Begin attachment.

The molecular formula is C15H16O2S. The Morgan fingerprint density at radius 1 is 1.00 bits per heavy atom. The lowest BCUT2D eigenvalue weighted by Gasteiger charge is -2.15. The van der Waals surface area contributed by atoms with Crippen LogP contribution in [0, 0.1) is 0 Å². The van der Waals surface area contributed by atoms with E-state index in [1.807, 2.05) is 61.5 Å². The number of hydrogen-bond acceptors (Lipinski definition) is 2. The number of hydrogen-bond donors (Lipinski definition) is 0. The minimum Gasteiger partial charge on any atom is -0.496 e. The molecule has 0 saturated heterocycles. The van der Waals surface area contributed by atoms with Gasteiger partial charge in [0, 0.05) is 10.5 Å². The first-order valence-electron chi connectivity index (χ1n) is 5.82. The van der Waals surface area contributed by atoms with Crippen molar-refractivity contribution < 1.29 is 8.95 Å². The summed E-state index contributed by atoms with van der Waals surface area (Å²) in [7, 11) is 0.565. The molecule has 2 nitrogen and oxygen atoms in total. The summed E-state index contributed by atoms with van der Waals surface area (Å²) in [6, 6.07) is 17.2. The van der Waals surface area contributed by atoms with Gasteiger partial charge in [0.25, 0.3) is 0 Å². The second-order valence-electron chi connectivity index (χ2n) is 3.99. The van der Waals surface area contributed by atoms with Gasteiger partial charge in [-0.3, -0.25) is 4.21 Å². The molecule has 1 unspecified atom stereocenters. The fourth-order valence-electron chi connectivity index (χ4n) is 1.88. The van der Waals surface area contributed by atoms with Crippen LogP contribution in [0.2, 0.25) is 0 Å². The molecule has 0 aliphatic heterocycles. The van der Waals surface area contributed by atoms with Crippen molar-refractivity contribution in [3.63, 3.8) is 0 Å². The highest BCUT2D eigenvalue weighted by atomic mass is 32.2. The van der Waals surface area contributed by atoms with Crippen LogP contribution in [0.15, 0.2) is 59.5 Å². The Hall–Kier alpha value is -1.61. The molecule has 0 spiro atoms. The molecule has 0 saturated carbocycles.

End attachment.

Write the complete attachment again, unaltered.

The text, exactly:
The molecular formula is C15H16O2S. The Morgan fingerprint density at radius 1 is 1.00 bits per heavy atom. The lowest BCUT2D eigenvalue weighted by Gasteiger charge is -2.15. The van der Waals surface area contributed by atoms with Crippen LogP contribution in [0, 0.1) is 0 Å². The van der Waals surface area contributed by atoms with E-state index in [1.807, 2.05) is 61.5 Å². The number of hydrogen-bond acceptors (Lipinski definition) is 2. The number of hydrogen-bond donors (Lipinski definition) is 0. The minimum Gasteiger partial charge on any atom is -0.496 e. The molecule has 0 saturated heterocycles. The van der Waals surface area contributed by atoms with Gasteiger partial charge in [0, 0.05) is 10.5 Å². The first-order valence-electron chi connectivity index (χ1n) is 5.82. The van der Waals surface area contributed by atoms with Crippen molar-refractivity contribution < 1.29 is 8.95 Å². The summed E-state index contributed by atoms with van der Waals surface area (Å²) in [7, 11) is 0.565. The molecule has 2 nitrogen and oxygen atoms in total. The summed E-state index contributed by atoms with van der Waals surface area (Å²) in [6, 6.07) is 17.2. The van der Waals surface area contributed by atoms with Gasteiger partial charge in [0.25, 0.3) is 0 Å². The second-order valence-electron chi connectivity index (χ2n) is 3.99. The van der Waals surface area contributed by atoms with Gasteiger partial charge in [-0.3, -0.25) is 4.21 Å². The molecule has 1 unspecified atom stereocenters. The fourth-order valence-electron chi connectivity index (χ4n) is 1.88. The van der Waals surface area contributed by atoms with Crippen LogP contribution in [0.2, 0.25) is 0 Å². The molecule has 0 aliphatic heterocycles. The van der Waals surface area contributed by atoms with Crippen molar-refractivity contribution in [3.63, 3.8) is 0 Å². The highest BCUT2D eigenvalue weighted by atomic mass is 32.2. The van der Waals surface area contributed by atoms with Crippen LogP contribution in [0.15, 0.2) is 59.5 Å². The Hall–Kier alpha value is -1.61. The molecule has 0 spiro atoms. The molecule has 0 saturated carbocycles.